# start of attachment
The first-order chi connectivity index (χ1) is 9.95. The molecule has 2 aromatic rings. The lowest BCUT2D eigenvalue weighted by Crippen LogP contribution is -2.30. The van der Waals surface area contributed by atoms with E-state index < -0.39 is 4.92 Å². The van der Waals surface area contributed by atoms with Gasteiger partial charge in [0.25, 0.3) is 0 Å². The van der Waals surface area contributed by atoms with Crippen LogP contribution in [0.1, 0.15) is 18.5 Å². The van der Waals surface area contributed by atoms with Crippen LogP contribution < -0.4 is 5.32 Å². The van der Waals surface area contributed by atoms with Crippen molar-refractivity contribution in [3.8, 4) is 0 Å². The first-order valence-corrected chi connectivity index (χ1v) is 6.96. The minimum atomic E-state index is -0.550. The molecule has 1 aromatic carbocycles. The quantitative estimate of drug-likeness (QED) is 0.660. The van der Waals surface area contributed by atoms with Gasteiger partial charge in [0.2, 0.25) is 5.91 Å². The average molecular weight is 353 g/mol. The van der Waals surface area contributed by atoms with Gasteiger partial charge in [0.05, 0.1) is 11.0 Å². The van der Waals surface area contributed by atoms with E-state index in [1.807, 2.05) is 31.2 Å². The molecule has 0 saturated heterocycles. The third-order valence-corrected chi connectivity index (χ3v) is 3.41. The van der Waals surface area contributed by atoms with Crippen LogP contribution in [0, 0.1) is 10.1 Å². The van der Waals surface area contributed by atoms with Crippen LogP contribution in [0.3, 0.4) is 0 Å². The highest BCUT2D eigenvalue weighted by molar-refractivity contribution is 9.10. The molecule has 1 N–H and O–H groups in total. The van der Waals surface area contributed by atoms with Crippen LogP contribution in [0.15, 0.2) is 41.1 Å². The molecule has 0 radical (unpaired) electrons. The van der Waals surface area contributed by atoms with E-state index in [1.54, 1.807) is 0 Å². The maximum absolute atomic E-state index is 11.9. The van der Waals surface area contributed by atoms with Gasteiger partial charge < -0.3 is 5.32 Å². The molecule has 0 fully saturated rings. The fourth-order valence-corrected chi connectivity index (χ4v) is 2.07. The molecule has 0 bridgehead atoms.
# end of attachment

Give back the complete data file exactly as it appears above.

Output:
The first-order chi connectivity index (χ1) is 9.95. The molecule has 2 aromatic rings. The lowest BCUT2D eigenvalue weighted by Crippen LogP contribution is -2.30. The van der Waals surface area contributed by atoms with E-state index < -0.39 is 4.92 Å². The van der Waals surface area contributed by atoms with Gasteiger partial charge in [0.25, 0.3) is 0 Å². The van der Waals surface area contributed by atoms with Crippen LogP contribution in [0.1, 0.15) is 18.5 Å². The van der Waals surface area contributed by atoms with Crippen LogP contribution < -0.4 is 5.32 Å². The van der Waals surface area contributed by atoms with Crippen molar-refractivity contribution in [3.8, 4) is 0 Å². The first-order valence-corrected chi connectivity index (χ1v) is 6.96. The minimum atomic E-state index is -0.550. The molecule has 1 aromatic carbocycles. The quantitative estimate of drug-likeness (QED) is 0.660. The van der Waals surface area contributed by atoms with Gasteiger partial charge in [0.2, 0.25) is 5.91 Å². The average molecular weight is 353 g/mol. The van der Waals surface area contributed by atoms with Gasteiger partial charge in [0.05, 0.1) is 11.0 Å². The van der Waals surface area contributed by atoms with E-state index in [1.807, 2.05) is 31.2 Å². The molecule has 0 saturated heterocycles. The third-order valence-corrected chi connectivity index (χ3v) is 3.41. The van der Waals surface area contributed by atoms with Crippen LogP contribution in [0, 0.1) is 10.1 Å². The van der Waals surface area contributed by atoms with Crippen LogP contribution in [0.3, 0.4) is 0 Å². The highest BCUT2D eigenvalue weighted by molar-refractivity contribution is 9.10. The molecule has 1 N–H and O–H groups in total. The van der Waals surface area contributed by atoms with Crippen LogP contribution in [0.15, 0.2) is 41.1 Å². The molecule has 0 radical (unpaired) electrons. The van der Waals surface area contributed by atoms with E-state index in [1.54, 1.807) is 0 Å². The maximum absolute atomic E-state index is 11.9. The van der Waals surface area contributed by atoms with Gasteiger partial charge < -0.3 is 5.32 Å². The molecule has 0 fully saturated rings. The fourth-order valence-corrected chi connectivity index (χ4v) is 2.07. The molecule has 0 bridgehead atoms.